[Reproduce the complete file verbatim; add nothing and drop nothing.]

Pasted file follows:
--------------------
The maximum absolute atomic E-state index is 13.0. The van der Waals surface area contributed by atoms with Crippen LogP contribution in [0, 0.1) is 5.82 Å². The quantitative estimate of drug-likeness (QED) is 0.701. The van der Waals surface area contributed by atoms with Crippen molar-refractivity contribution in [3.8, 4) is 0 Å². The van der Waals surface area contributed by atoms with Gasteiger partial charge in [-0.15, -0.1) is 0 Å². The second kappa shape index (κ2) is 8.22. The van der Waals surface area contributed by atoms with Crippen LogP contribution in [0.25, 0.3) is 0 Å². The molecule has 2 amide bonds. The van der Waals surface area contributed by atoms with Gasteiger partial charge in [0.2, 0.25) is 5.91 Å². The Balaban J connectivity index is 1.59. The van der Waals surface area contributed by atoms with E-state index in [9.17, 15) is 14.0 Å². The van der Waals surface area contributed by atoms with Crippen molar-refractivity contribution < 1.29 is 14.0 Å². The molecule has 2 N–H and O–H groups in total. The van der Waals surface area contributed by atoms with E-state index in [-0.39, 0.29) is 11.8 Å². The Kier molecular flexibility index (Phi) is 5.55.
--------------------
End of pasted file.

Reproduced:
The maximum absolute atomic E-state index is 13.0. The van der Waals surface area contributed by atoms with Crippen LogP contribution in [0, 0.1) is 5.82 Å². The quantitative estimate of drug-likeness (QED) is 0.701. The van der Waals surface area contributed by atoms with Crippen molar-refractivity contribution in [3.8, 4) is 0 Å². The van der Waals surface area contributed by atoms with Gasteiger partial charge in [-0.15, -0.1) is 0 Å². The second kappa shape index (κ2) is 8.22. The van der Waals surface area contributed by atoms with Crippen LogP contribution in [0.25, 0.3) is 0 Å². The molecule has 2 amide bonds. The van der Waals surface area contributed by atoms with Gasteiger partial charge in [0.2, 0.25) is 5.91 Å². The Balaban J connectivity index is 1.59. The van der Waals surface area contributed by atoms with E-state index in [9.17, 15) is 14.0 Å². The van der Waals surface area contributed by atoms with Crippen molar-refractivity contribution < 1.29 is 14.0 Å². The molecule has 2 N–H and O–H groups in total. The van der Waals surface area contributed by atoms with E-state index in [-0.39, 0.29) is 11.8 Å². The Kier molecular flexibility index (Phi) is 5.55.